This image from NASA's Mars Reconnaissance Orbiter shows dunes on the floor of Herschel Crater. Steep faces ('slipfaces') are oriented downwind, in the direction of motion of the dunes. A dune-free area downwind of the crater is seen at the image center.

This image shows dunes on the floor of Herschel Crater. The steep faces ("slipfaces") are oriented downwind, in the direction of motion of the dunes. One feature of particular interest is the dune-free area downwind of the crater at the image center. Some sand has been trapped in the crater, but the crater prevents the dunes from migrating directly downwind.

Sand dunes form naturally as a result of the transport of sand by the wind. The dunes in this image are somewhat crescent-shaped, but are being extended and distorted downwind and merging with nearby dunes; this complex behavior is common in dune fields on Earth.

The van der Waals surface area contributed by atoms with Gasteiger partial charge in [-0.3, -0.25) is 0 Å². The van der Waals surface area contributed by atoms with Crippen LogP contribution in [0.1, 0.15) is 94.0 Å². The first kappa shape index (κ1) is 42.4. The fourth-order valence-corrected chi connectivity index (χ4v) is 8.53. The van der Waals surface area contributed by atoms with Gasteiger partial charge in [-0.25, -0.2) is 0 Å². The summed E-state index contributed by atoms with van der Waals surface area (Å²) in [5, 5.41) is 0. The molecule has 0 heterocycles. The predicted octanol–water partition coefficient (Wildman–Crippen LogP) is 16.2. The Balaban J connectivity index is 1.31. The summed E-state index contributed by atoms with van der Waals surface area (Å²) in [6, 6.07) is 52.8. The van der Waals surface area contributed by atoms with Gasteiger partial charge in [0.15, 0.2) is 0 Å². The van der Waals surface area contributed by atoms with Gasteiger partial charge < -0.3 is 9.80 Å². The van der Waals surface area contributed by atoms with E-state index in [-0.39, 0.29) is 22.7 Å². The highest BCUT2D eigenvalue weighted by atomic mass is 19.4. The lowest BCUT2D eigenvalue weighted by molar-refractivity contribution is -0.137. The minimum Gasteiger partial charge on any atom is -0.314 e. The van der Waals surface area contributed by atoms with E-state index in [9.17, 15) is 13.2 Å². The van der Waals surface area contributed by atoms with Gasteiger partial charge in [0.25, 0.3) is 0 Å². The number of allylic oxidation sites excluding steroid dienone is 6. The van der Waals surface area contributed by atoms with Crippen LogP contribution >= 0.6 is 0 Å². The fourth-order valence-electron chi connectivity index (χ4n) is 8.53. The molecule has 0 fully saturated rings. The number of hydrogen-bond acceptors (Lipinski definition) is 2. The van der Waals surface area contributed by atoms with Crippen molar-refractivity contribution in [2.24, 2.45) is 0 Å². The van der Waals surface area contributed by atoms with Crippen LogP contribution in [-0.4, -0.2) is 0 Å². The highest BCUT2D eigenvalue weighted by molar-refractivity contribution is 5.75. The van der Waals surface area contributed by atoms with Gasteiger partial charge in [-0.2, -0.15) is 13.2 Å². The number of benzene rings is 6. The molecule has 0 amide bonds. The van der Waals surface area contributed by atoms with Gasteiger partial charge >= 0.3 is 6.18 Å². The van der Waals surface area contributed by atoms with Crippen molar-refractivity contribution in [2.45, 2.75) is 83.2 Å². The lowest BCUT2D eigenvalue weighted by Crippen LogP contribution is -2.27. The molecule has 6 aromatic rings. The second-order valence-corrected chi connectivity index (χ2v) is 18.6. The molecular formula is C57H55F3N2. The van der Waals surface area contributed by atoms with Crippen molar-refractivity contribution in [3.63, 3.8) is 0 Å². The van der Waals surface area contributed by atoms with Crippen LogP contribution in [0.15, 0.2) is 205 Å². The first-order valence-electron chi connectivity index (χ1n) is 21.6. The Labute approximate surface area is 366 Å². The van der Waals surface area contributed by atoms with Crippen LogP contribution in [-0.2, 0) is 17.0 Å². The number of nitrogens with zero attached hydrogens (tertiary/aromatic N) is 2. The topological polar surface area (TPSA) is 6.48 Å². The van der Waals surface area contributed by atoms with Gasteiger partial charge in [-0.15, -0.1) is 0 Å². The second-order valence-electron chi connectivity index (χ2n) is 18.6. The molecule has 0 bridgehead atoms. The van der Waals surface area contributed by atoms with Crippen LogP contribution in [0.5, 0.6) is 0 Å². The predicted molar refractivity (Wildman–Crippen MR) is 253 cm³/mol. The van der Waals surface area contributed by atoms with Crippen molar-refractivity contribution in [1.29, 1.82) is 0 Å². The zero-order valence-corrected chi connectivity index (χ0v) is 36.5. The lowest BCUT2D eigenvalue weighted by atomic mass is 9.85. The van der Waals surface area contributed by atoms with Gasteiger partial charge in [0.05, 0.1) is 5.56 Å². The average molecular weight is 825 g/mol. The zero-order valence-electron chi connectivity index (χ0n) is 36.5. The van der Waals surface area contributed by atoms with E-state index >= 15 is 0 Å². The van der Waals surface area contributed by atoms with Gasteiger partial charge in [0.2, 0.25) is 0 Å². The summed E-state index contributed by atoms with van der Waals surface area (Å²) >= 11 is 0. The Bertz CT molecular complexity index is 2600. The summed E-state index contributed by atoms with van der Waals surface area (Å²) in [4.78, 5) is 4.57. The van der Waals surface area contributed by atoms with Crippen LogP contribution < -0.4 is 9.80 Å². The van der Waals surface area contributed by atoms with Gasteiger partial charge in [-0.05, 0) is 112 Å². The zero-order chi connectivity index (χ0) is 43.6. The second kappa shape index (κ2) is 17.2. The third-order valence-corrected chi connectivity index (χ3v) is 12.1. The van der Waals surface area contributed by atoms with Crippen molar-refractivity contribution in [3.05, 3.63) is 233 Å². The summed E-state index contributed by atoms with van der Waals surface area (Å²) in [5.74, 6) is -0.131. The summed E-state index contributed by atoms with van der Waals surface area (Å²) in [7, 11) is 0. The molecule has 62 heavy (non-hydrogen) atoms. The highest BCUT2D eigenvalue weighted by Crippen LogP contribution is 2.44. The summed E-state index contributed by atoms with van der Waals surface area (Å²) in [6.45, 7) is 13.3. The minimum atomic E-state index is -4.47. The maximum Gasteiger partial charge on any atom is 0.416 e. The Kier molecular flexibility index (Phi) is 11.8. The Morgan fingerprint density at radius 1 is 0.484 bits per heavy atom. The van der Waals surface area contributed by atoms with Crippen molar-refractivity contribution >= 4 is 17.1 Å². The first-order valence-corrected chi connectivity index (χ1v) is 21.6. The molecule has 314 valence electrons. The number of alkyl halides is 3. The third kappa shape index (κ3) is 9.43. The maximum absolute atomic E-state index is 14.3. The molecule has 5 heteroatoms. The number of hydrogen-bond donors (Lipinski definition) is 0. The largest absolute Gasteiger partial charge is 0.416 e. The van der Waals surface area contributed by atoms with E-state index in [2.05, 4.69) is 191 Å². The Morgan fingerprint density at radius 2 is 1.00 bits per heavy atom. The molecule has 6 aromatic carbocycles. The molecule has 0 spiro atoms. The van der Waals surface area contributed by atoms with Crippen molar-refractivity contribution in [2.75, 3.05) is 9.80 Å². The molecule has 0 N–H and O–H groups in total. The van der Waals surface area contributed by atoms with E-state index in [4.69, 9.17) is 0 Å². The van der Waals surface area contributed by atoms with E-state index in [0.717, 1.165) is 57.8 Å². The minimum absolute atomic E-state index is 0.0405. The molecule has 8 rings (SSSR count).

In the southern part of the image the sand lies in sheets rather than well-defined dunes. At high resolution, the dune surfaces are covered in small ripples and scallops, also shaped by the wind.

NASA's Jet Propulsion Laboratory, a division of the California Institute of Technology in Pasadena, manages the Mars Reconnaissance Orbiter for NASA's Science Mission Directorate, Washington. Lockheed Martin Space Systems, Denver, built the spacecraft. The High Resolution Imaging Science Experiment is operated by the University of Arizona, Tucson, and the instrument was built by Ball Aerospace & Technologies Corp., Boulder, Colo.

Originally released May 30, 2007

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